The main motivation for the development of these reactive transport functions was investigating the substitution of equation-based numerical solution of the chemical sub-process with a pre-trained statistical surrogate for computational speedup (Jatnieks et al.2016; De Lucia et al.2017; De Lucia and Kühn2021, which points to more advanced numerical experiments than those included as demo into the package). The user can activate this capability by providing a named list containing the trained regressors and an R function which uses them to perform the surrogate geochemistry calculations. This surrogate function is then called after each advective step, and its predictions are checked for plausibility by computing mass balances. The predictions trespassing a user-imposed threshold are rejected and in their place PHREEQC simulations are run instead. This process is repeated at each transport-chemistry iteration.

Five of RedModRphree's demos extensively illustrate the usage of its reactive transport capability. demo-validate, demo-equilibrium and demo-kinetics are simulations using only PHREEQC; demo-eq-surr-RF and demo-kin-surr-RF use Random Forests as surrogates for the equilibrium and kinetic version of the same reactive transport problem.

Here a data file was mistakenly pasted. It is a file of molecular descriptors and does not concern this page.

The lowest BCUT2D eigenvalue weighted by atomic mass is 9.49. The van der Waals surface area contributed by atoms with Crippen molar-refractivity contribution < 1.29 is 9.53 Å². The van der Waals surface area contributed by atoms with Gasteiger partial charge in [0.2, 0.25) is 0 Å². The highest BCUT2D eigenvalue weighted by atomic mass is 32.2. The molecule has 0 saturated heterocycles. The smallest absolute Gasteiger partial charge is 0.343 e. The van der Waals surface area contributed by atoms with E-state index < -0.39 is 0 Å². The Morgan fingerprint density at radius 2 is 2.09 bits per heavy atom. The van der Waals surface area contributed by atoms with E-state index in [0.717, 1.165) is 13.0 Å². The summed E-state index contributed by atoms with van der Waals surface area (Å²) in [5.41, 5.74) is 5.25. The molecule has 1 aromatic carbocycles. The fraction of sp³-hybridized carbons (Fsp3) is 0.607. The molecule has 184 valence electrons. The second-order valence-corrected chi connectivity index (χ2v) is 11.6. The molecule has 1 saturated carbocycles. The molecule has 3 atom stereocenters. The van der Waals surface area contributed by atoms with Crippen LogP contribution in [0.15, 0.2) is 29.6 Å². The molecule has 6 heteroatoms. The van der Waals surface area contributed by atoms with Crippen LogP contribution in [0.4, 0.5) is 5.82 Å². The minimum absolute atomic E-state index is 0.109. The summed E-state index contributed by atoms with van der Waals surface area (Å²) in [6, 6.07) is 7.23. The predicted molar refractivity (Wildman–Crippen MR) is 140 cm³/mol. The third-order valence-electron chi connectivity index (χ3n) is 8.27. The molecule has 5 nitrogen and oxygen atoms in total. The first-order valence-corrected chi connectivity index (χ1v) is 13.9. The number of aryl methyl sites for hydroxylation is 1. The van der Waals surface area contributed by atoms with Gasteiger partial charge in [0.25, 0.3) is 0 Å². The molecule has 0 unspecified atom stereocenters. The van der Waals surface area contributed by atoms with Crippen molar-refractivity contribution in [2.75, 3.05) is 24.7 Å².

4 Conclusions

The richness of high-quality third-party applications, the large number of users and the overall maturity and stability of its code base make R an attractive computing platform for geoscientists and in particular for geochemists.

The free and open source RedModRphree package offers high-level programming utilities and out-of-the-box applications to enhance users' productivity when working with PHREEQC geochemical models. The utility functions provided by RedModRphree help to rapidly perform many parallelized calculations and collect the corresponding results as required, e.g., in sensitivity and uncertainty analyses, thus profiting from the excellence of the R ecosystem in that area and its graphics capabilities for visualization.

The RedModRphree version 0.3.6 offers novel applications of general interest for geochemists, in particular the calculation of Pourbaix diagrams based on the actual full speciation of complex aqueous systems. It is a valuable computational tool which overcomes some limitations of classical stability diagrams. Further development will aim at including kinetic control of reactions, three-dimensional stability diagrams, and having different variables as one of the axes, for example partial pressure of CO2(g).